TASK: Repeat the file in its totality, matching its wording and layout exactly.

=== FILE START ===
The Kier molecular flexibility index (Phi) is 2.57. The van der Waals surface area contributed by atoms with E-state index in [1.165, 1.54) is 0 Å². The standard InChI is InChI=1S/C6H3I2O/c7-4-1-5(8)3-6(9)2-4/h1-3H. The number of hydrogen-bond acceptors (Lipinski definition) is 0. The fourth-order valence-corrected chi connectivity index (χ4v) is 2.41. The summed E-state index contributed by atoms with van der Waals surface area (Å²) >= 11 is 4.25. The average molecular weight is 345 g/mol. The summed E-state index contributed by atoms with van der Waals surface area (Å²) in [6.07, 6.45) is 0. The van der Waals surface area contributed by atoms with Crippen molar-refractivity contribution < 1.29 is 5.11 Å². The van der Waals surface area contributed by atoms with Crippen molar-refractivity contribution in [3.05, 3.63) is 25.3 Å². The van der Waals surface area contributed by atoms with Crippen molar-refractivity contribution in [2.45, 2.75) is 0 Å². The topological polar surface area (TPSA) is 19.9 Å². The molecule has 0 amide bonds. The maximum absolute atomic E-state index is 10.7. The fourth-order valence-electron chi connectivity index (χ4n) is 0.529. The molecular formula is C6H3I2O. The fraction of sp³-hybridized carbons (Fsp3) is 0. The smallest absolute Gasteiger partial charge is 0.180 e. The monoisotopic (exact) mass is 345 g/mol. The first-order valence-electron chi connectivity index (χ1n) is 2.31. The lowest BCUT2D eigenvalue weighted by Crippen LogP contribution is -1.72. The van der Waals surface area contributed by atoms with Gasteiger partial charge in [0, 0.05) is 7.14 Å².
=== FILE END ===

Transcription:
The Kier molecular flexibility index (Phi) is 2.57. The van der Waals surface area contributed by atoms with E-state index in [1.165, 1.54) is 0 Å². The standard InChI is InChI=1S/C6H3I2O/c7-4-1-5(8)3-6(9)2-4/h1-3H. The number of hydrogen-bond acceptors (Lipinski definition) is 0. The fourth-order valence-corrected chi connectivity index (χ4v) is 2.41. The summed E-state index contributed by atoms with van der Waals surface area (Å²) >= 11 is 4.25. The average molecular weight is 345 g/mol. The summed E-state index contributed by atoms with van der Waals surface area (Å²) in [6.07, 6.45) is 0. The van der Waals surface area contributed by atoms with Crippen molar-refractivity contribution < 1.29 is 5.11 Å². The van der Waals surface area contributed by atoms with Crippen molar-refractivity contribution in [3.05, 3.63) is 25.3 Å². The van der Waals surface area contributed by atoms with Crippen molar-refractivity contribution in [2.45, 2.75) is 0 Å². The topological polar surface area (TPSA) is 19.9 Å². The molecule has 0 amide bonds. The maximum absolute atomic E-state index is 10.7. The fourth-order valence-electron chi connectivity index (χ4n) is 0.529. The molecular formula is C6H3I2O. The fraction of sp³-hybridized carbons (Fsp3) is 0. The smallest absolute Gasteiger partial charge is 0.180 e. The monoisotopic (exact) mass is 345 g/mol. The first-order valence-electron chi connectivity index (χ1n) is 2.31. The lowest BCUT2D eigenvalue weighted by Crippen LogP contribution is -1.72. The van der Waals surface area contributed by atoms with Gasteiger partial charge in [0, 0.05) is 7.14 Å².